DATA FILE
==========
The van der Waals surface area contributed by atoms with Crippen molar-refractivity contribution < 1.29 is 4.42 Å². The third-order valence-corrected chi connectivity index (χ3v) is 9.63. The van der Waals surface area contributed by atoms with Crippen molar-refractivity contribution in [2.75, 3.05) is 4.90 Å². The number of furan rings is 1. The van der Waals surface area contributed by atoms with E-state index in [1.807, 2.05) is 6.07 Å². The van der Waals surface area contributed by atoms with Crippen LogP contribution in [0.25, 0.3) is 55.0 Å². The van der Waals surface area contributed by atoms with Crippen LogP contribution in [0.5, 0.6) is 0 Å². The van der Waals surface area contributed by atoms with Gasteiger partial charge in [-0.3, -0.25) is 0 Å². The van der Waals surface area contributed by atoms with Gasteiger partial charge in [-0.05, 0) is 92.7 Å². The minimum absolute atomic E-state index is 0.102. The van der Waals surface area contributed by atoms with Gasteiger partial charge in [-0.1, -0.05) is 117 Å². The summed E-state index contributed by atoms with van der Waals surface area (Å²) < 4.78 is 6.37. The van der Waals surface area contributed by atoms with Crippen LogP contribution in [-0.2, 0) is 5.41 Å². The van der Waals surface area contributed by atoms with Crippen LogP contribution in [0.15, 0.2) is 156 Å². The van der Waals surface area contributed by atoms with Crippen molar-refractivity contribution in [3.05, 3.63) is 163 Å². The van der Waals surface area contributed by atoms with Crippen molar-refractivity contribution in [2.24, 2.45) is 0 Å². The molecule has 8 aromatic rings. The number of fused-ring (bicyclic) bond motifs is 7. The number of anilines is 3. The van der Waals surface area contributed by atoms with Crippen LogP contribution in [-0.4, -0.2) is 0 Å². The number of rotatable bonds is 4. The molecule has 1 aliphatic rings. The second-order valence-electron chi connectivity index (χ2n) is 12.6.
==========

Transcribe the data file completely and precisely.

The van der Waals surface area contributed by atoms with Crippen molar-refractivity contribution < 1.29 is 4.42 Å². The third-order valence-corrected chi connectivity index (χ3v) is 9.63. The van der Waals surface area contributed by atoms with Crippen molar-refractivity contribution in [2.75, 3.05) is 4.90 Å². The number of furan rings is 1. The van der Waals surface area contributed by atoms with E-state index in [1.807, 2.05) is 6.07 Å². The van der Waals surface area contributed by atoms with Crippen LogP contribution in [0.25, 0.3) is 55.0 Å². The van der Waals surface area contributed by atoms with Crippen LogP contribution in [0.5, 0.6) is 0 Å². The van der Waals surface area contributed by atoms with Gasteiger partial charge in [-0.3, -0.25) is 0 Å². The van der Waals surface area contributed by atoms with Gasteiger partial charge in [-0.05, 0) is 92.7 Å². The minimum absolute atomic E-state index is 0.102. The van der Waals surface area contributed by atoms with Gasteiger partial charge in [-0.1, -0.05) is 117 Å². The summed E-state index contributed by atoms with van der Waals surface area (Å²) < 4.78 is 6.37. The van der Waals surface area contributed by atoms with Crippen LogP contribution in [-0.2, 0) is 5.41 Å². The van der Waals surface area contributed by atoms with Crippen LogP contribution in [0.15, 0.2) is 156 Å². The van der Waals surface area contributed by atoms with Crippen molar-refractivity contribution in [3.05, 3.63) is 163 Å². The van der Waals surface area contributed by atoms with Crippen molar-refractivity contribution in [2.24, 2.45) is 0 Å². The molecule has 8 aromatic rings. The number of fused-ring (bicyclic) bond motifs is 7. The number of anilines is 3. The van der Waals surface area contributed by atoms with Crippen LogP contribution in [-0.4, -0.2) is 0 Å². The number of rotatable bonds is 4. The molecule has 1 aliphatic rings. The second-order valence-electron chi connectivity index (χ2n) is 12.6.